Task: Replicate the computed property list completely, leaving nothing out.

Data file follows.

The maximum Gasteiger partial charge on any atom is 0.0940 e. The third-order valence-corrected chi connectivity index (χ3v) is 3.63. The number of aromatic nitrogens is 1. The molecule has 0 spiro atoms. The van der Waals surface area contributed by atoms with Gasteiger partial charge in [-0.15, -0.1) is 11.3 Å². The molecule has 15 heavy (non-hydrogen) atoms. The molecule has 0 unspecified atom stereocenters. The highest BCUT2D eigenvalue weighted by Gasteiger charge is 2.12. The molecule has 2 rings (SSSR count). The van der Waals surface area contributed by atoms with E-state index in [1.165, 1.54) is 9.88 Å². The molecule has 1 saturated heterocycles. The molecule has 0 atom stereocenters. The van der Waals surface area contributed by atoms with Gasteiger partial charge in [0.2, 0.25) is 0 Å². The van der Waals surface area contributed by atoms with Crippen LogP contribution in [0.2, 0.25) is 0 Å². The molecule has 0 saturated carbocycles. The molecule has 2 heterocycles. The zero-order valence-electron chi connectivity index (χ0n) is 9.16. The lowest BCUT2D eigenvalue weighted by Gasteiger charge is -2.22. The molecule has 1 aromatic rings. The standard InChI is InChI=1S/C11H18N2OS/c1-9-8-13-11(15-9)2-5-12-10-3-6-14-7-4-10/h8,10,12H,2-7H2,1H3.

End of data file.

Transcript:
The maximum Gasteiger partial charge on any atom is 0.0940 e. The third-order valence-corrected chi connectivity index (χ3v) is 3.63. The number of aromatic nitrogens is 1. The molecule has 0 spiro atoms. The van der Waals surface area contributed by atoms with Gasteiger partial charge in [-0.15, -0.1) is 11.3 Å². The molecule has 15 heavy (non-hydrogen) atoms. The molecule has 0 unspecified atom stereocenters. The highest BCUT2D eigenvalue weighted by Gasteiger charge is 2.12. The molecule has 2 rings (SSSR count). The van der Waals surface area contributed by atoms with E-state index in [1.165, 1.54) is 9.88 Å². The molecule has 1 saturated heterocycles. The molecule has 0 atom stereocenters. The van der Waals surface area contributed by atoms with Gasteiger partial charge in [0.2, 0.25) is 0 Å². The van der Waals surface area contributed by atoms with Crippen LogP contribution in [0.2, 0.25) is 0 Å². The molecule has 0 saturated carbocycles. The molecule has 2 heterocycles. The zero-order valence-electron chi connectivity index (χ0n) is 9.16. The lowest BCUT2D eigenvalue weighted by Gasteiger charge is -2.22. The molecule has 1 aromatic rings. The standard InChI is InChI=1S/C11H18N2OS/c1-9-8-13-11(15-9)2-5-12-10-3-6-14-7-4-10/h8,10,12H,2-7H2,1H3.